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'Being a good band isn't enough any more' 

Meet Raleigh's American Aquarium, the hardest-working rock group in the South

We’ve all read about guys like B.J. Barham, energetic and inspired young guys who live for the music, for whom everything else is a distant second. Guys who live it, love it, breathe it … and well, drink it.

To be sure, singer/guitarist Barham and his buddies in American Aquarium are on friendly terms with Jack Daniels and the speakeasy crowd. But if you played 300 sweaty rock ‘n’ roll shows each and every year, you’d probably take to knocking back a few yourself.

Here’s the thing about American Aquarium, booked for show at the Jinx Saturday: This is not just a good band, it’s a great band, and whisky-soaked alt/country is just part of the package.

Hailing from Raleigh, N.C., the five-member American Aquarium blends the sort of Whiskeytown/Jayhawks swagger we all hold dear with the pulse-pounding, cinematic sweep of venerated rock ensembles like the Heartbreakers and the E Street Band.

One of my favorite quotes, from some scribe somewhere or other: “American Aquarium takes Jay Farrar’s tooth-and-nail toughness and smears it on a Springsteen-sized canvas.”

Indeed. And take note: There’s no “Rosalita,” “Refugee” or even a “16 Days,” for that matter: Barham, 25, writes all the songs. They don’t do covers.

We spoke with him as the band was heading into Fort Smith, Ark. to play a show. Seven people – the band and the crew – travel from Raleigh in a black, 15-seat van, with all the gear and instruments crammed into the last two seats. The van has no air conditioning.

But hey, that’s the rock ‘n’ roll life, right?

You play a little over 300 dates per year. Why?

B.J. Barham: We really believe that doing the whole touring thing is the only way to make it these days. Being a good band isn’t enough any more. Nobody’s going to give you anything – so we figure if they’re not going to come to us, we’ll come to them. So far, it’s been an amazing business plan. Our livers might disagree.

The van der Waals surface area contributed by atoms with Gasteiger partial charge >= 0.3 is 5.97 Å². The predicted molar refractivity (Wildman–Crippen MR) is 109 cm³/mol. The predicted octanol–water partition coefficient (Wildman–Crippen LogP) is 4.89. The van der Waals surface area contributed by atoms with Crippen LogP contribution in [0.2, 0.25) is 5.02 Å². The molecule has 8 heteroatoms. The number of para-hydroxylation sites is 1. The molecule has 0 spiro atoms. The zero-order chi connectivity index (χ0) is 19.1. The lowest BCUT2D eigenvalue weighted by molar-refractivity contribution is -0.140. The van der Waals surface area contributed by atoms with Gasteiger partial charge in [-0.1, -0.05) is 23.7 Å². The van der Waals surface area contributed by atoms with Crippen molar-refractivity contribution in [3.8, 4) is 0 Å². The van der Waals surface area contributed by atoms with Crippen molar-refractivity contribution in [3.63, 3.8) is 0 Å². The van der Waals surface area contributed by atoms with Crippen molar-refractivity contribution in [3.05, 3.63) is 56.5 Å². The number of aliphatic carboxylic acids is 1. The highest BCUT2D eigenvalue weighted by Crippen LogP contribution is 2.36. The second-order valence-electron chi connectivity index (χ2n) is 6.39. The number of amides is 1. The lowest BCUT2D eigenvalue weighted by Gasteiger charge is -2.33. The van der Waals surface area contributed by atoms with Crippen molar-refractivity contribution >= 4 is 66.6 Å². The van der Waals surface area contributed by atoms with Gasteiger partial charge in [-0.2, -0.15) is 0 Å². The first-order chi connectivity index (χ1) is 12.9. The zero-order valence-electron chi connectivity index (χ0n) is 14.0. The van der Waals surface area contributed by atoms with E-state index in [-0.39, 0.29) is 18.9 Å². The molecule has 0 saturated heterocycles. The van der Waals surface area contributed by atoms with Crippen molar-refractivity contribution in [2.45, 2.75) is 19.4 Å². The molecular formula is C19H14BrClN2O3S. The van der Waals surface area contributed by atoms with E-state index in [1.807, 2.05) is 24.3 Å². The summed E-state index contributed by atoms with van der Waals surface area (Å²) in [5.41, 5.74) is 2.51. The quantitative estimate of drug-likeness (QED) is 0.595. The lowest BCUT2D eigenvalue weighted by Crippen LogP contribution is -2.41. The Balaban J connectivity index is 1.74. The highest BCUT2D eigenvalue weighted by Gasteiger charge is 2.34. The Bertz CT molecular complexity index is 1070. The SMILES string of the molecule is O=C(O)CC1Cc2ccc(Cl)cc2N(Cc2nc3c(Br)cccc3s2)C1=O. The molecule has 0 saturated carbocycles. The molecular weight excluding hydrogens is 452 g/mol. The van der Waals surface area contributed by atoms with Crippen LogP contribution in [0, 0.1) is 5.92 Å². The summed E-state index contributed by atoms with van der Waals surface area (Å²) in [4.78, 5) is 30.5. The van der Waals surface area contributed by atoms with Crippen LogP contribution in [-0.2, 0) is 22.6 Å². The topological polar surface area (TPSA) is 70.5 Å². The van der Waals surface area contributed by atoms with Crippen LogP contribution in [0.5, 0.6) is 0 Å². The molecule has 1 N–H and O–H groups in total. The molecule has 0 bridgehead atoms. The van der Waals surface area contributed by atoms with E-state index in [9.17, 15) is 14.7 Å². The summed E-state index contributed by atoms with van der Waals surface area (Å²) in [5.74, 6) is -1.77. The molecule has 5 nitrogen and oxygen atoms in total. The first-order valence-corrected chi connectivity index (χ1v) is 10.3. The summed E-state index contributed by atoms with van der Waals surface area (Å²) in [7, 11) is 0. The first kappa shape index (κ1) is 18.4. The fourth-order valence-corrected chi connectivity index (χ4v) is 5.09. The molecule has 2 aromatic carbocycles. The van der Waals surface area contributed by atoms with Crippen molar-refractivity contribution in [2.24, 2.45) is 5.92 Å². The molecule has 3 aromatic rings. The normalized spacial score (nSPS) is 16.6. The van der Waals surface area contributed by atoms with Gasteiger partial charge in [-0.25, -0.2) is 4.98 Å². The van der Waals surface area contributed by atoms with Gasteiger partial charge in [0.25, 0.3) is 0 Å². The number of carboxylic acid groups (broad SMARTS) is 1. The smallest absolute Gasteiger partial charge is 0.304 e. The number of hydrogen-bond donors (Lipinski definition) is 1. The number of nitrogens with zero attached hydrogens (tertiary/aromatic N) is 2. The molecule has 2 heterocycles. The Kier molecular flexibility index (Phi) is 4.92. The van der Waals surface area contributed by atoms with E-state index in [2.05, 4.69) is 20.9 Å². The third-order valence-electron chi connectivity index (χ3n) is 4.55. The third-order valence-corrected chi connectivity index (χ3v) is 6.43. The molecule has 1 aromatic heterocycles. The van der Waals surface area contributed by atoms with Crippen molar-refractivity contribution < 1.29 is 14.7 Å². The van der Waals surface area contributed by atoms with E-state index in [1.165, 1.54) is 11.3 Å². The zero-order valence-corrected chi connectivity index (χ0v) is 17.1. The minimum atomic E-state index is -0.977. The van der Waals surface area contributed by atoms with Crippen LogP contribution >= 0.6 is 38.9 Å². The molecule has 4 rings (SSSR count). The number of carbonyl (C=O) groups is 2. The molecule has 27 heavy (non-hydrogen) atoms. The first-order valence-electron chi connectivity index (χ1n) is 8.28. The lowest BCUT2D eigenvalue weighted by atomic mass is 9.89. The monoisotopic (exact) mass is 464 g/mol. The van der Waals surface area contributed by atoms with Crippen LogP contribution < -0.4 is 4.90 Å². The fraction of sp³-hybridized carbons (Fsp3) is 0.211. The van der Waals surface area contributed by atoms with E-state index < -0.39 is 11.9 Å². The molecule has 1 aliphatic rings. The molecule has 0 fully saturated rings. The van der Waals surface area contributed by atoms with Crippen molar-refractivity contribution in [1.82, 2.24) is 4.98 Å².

Is this what you always wanted?

B.J. Barham: This is exactly everything I hoped and dreamed that being in a band would be. Everybody’s got to pay their dues. Some people are lucky enough to have parents that buy them a van, and keep their instruments repaired. But as the old adage goes, the more you work for something, the more you appreciate it. It’s been hard the last couple of years, but we’ve definitely seen the fruits of our labor pay off tenfold.

Does that help you as a writer? They say you write better stuff when you’re struggling or unhappy.

B.J. Barham: Of course! Nobody wants to hear a fuckin’ happy song, nobody wants to hear how much you’re in love with your wife, and how your kids are great, and how your life is just swell! Tell me how those records sell?

People want to hear about the bad stuff, and so being on the road definitely lets me see a lot more stuff than most people – a lot of writers, especially if they’re stuck in their hometown, have a very limited range of what they can write about. They can only write about what they see. I get to see a bunch of crazy stuff and hear a bunch of crazy stories, and of course that seeps into my writing. It’s impossible for it not to.

Is there a goal for you? Like, to buy a better van?